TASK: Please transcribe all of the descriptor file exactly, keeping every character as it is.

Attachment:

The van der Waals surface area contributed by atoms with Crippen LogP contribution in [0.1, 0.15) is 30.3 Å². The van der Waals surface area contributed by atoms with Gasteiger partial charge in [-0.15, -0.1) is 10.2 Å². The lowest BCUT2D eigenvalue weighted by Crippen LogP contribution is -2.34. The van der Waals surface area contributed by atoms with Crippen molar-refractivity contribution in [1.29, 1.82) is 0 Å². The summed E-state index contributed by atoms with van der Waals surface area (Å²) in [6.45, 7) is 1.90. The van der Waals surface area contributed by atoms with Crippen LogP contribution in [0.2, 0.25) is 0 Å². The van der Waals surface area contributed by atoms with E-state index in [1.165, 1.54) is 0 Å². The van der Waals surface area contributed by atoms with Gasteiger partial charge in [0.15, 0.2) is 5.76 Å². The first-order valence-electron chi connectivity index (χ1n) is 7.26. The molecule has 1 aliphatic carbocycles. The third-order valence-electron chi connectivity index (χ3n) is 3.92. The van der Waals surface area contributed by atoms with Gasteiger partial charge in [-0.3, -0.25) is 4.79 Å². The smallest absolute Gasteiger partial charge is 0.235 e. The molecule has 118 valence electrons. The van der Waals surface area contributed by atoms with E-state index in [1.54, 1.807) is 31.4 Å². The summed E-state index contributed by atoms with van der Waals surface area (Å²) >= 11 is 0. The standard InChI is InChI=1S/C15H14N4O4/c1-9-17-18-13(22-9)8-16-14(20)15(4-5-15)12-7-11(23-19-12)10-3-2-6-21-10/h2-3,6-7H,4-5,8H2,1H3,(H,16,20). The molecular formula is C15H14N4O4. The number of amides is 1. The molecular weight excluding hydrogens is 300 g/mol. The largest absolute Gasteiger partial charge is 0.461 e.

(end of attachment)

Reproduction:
The van der Waals surface area contributed by atoms with Crippen LogP contribution in [0.1, 0.15) is 30.3 Å². The van der Waals surface area contributed by atoms with Gasteiger partial charge in [-0.15, -0.1) is 10.2 Å². The lowest BCUT2D eigenvalue weighted by Crippen LogP contribution is -2.34. The van der Waals surface area contributed by atoms with Crippen molar-refractivity contribution in [1.29, 1.82) is 0 Å². The summed E-state index contributed by atoms with van der Waals surface area (Å²) in [6.45, 7) is 1.90. The van der Waals surface area contributed by atoms with Crippen LogP contribution in [0.2, 0.25) is 0 Å². The van der Waals surface area contributed by atoms with E-state index in [1.165, 1.54) is 0 Å². The van der Waals surface area contributed by atoms with Gasteiger partial charge in [0.15, 0.2) is 5.76 Å². The first-order valence-electron chi connectivity index (χ1n) is 7.26. The molecule has 1 aliphatic carbocycles. The third-order valence-electron chi connectivity index (χ3n) is 3.92. The van der Waals surface area contributed by atoms with Gasteiger partial charge in [-0.3, -0.25) is 4.79 Å². The smallest absolute Gasteiger partial charge is 0.235 e. The molecule has 118 valence electrons. The van der Waals surface area contributed by atoms with E-state index in [1.54, 1.807) is 31.4 Å². The summed E-state index contributed by atoms with van der Waals surface area (Å²) >= 11 is 0. The standard InChI is InChI=1S/C15H14N4O4/c1-9-17-18-13(22-9)8-16-14(20)15(4-5-15)12-7-11(23-19-12)10-3-2-6-21-10/h2-3,6-7H,4-5,8H2,1H3,(H,16,20). The molecular formula is C15H14N4O4. The number of amides is 1. The molecular weight excluding hydrogens is 300 g/mol. The largest absolute Gasteiger partial charge is 0.461 e.